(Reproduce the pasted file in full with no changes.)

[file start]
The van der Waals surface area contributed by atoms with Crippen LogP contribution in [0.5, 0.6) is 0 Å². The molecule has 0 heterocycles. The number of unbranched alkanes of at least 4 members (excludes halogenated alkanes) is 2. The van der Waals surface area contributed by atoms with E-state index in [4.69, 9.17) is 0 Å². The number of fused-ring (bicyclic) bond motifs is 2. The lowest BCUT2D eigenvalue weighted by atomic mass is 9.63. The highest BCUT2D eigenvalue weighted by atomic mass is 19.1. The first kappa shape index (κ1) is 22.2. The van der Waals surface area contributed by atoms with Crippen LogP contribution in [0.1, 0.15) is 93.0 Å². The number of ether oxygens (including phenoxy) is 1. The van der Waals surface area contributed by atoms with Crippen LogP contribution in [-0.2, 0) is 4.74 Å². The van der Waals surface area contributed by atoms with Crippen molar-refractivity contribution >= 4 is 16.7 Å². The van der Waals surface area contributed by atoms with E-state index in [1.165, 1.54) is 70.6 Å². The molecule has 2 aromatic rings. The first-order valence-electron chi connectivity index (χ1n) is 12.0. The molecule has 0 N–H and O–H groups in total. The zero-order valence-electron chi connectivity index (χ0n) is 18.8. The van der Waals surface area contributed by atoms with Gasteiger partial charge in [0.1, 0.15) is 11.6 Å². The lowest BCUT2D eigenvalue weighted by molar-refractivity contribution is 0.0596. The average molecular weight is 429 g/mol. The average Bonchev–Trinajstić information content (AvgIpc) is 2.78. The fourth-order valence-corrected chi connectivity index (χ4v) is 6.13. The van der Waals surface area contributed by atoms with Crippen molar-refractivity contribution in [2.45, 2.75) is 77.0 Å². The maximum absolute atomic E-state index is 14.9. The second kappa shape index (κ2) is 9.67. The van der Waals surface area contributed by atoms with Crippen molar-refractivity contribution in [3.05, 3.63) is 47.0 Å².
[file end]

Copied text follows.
The van der Waals surface area contributed by atoms with Crippen LogP contribution in [0.5, 0.6) is 0 Å². The molecule has 0 heterocycles. The number of unbranched alkanes of at least 4 members (excludes halogenated alkanes) is 2. The van der Waals surface area contributed by atoms with E-state index in [4.69, 9.17) is 0 Å². The number of fused-ring (bicyclic) bond motifs is 2. The lowest BCUT2D eigenvalue weighted by atomic mass is 9.63. The highest BCUT2D eigenvalue weighted by atomic mass is 19.1. The first kappa shape index (κ1) is 22.2. The van der Waals surface area contributed by atoms with Crippen LogP contribution in [0.1, 0.15) is 93.0 Å². The number of ether oxygens (including phenoxy) is 1. The van der Waals surface area contributed by atoms with Crippen LogP contribution in [-0.2, 0) is 4.74 Å². The van der Waals surface area contributed by atoms with Crippen molar-refractivity contribution >= 4 is 16.7 Å². The van der Waals surface area contributed by atoms with E-state index in [1.165, 1.54) is 70.6 Å². The molecule has 2 aromatic rings. The first-order valence-electron chi connectivity index (χ1n) is 12.0. The molecule has 0 N–H and O–H groups in total. The zero-order valence-electron chi connectivity index (χ0n) is 18.8. The van der Waals surface area contributed by atoms with Gasteiger partial charge in [0.1, 0.15) is 11.6 Å². The lowest BCUT2D eigenvalue weighted by molar-refractivity contribution is 0.0596. The average molecular weight is 429 g/mol. The average Bonchev–Trinajstić information content (AvgIpc) is 2.78. The fourth-order valence-corrected chi connectivity index (χ4v) is 6.13. The van der Waals surface area contributed by atoms with Crippen molar-refractivity contribution in [2.45, 2.75) is 77.0 Å². The maximum absolute atomic E-state index is 14.9. The second kappa shape index (κ2) is 9.67. The van der Waals surface area contributed by atoms with Crippen molar-refractivity contribution in [3.05, 3.63) is 47.0 Å².